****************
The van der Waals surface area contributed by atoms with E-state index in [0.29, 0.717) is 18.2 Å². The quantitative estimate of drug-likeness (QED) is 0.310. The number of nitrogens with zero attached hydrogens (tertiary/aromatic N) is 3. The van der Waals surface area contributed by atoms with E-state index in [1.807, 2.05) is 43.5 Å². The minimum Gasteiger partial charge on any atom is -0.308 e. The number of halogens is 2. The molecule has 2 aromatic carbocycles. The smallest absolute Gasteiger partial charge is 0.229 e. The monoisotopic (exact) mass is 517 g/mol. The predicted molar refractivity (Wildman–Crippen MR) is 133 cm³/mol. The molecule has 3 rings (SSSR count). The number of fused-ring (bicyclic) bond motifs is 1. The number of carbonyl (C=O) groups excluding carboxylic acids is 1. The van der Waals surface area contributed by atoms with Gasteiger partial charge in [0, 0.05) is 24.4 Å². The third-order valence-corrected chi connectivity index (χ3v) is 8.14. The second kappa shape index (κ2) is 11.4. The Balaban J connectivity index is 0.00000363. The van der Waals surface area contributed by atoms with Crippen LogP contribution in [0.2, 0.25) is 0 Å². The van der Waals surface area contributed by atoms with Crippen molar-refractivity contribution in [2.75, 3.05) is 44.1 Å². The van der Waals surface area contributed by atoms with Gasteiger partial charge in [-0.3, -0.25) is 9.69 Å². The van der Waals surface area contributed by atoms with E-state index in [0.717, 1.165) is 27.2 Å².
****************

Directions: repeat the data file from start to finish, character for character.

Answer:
The van der Waals surface area contributed by atoms with E-state index in [0.29, 0.717) is 18.2 Å². The quantitative estimate of drug-likeness (QED) is 0.310. The number of nitrogens with zero attached hydrogens (tertiary/aromatic N) is 3. The van der Waals surface area contributed by atoms with E-state index in [1.807, 2.05) is 43.5 Å². The minimum Gasteiger partial charge on any atom is -0.308 e. The number of halogens is 2. The molecule has 2 aromatic carbocycles. The smallest absolute Gasteiger partial charge is 0.229 e. The monoisotopic (exact) mass is 517 g/mol. The predicted molar refractivity (Wildman–Crippen MR) is 133 cm³/mol. The molecule has 3 rings (SSSR count). The number of fused-ring (bicyclic) bond motifs is 1. The number of carbonyl (C=O) groups excluding carboxylic acids is 1. The van der Waals surface area contributed by atoms with Gasteiger partial charge in [0, 0.05) is 24.4 Å². The third-order valence-corrected chi connectivity index (χ3v) is 8.14. The second kappa shape index (κ2) is 11.4. The Balaban J connectivity index is 0.00000363. The van der Waals surface area contributed by atoms with Crippen LogP contribution in [0.2, 0.25) is 0 Å². The van der Waals surface area contributed by atoms with Crippen molar-refractivity contribution in [2.75, 3.05) is 44.1 Å². The van der Waals surface area contributed by atoms with Gasteiger partial charge in [-0.3, -0.25) is 9.69 Å². The van der Waals surface area contributed by atoms with E-state index in [0.717, 1.165) is 27.2 Å².